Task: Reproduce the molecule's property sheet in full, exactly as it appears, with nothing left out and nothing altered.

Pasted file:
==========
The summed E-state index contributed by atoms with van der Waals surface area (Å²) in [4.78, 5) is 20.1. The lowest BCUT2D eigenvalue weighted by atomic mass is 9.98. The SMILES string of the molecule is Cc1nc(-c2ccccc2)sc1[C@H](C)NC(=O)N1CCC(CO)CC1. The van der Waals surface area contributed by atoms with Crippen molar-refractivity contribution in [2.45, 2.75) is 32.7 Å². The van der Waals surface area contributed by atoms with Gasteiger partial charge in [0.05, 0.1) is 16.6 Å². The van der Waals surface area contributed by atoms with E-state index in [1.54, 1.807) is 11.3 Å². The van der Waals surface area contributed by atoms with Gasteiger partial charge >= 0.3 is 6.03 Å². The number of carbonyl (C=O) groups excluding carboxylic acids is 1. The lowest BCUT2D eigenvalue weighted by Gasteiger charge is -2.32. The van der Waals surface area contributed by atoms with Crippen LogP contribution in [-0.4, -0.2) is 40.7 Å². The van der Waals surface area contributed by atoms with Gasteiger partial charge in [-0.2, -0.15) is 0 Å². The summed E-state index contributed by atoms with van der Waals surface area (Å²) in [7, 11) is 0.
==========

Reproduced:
The summed E-state index contributed by atoms with van der Waals surface area (Å²) in [4.78, 5) is 20.1. The lowest BCUT2D eigenvalue weighted by atomic mass is 9.98. The SMILES string of the molecule is Cc1nc(-c2ccccc2)sc1[C@H](C)NC(=O)N1CCC(CO)CC1. The van der Waals surface area contributed by atoms with Crippen molar-refractivity contribution in [2.45, 2.75) is 32.7 Å². The van der Waals surface area contributed by atoms with Gasteiger partial charge in [0.05, 0.1) is 16.6 Å². The van der Waals surface area contributed by atoms with E-state index in [1.54, 1.807) is 11.3 Å². The van der Waals surface area contributed by atoms with Gasteiger partial charge >= 0.3 is 6.03 Å². The number of carbonyl (C=O) groups excluding carboxylic acids is 1. The lowest BCUT2D eigenvalue weighted by Gasteiger charge is -2.32. The van der Waals surface area contributed by atoms with Crippen LogP contribution in [-0.4, -0.2) is 40.7 Å². The van der Waals surface area contributed by atoms with Gasteiger partial charge in [-0.2, -0.15) is 0 Å². The summed E-state index contributed by atoms with van der Waals surface area (Å²) in [7, 11) is 0.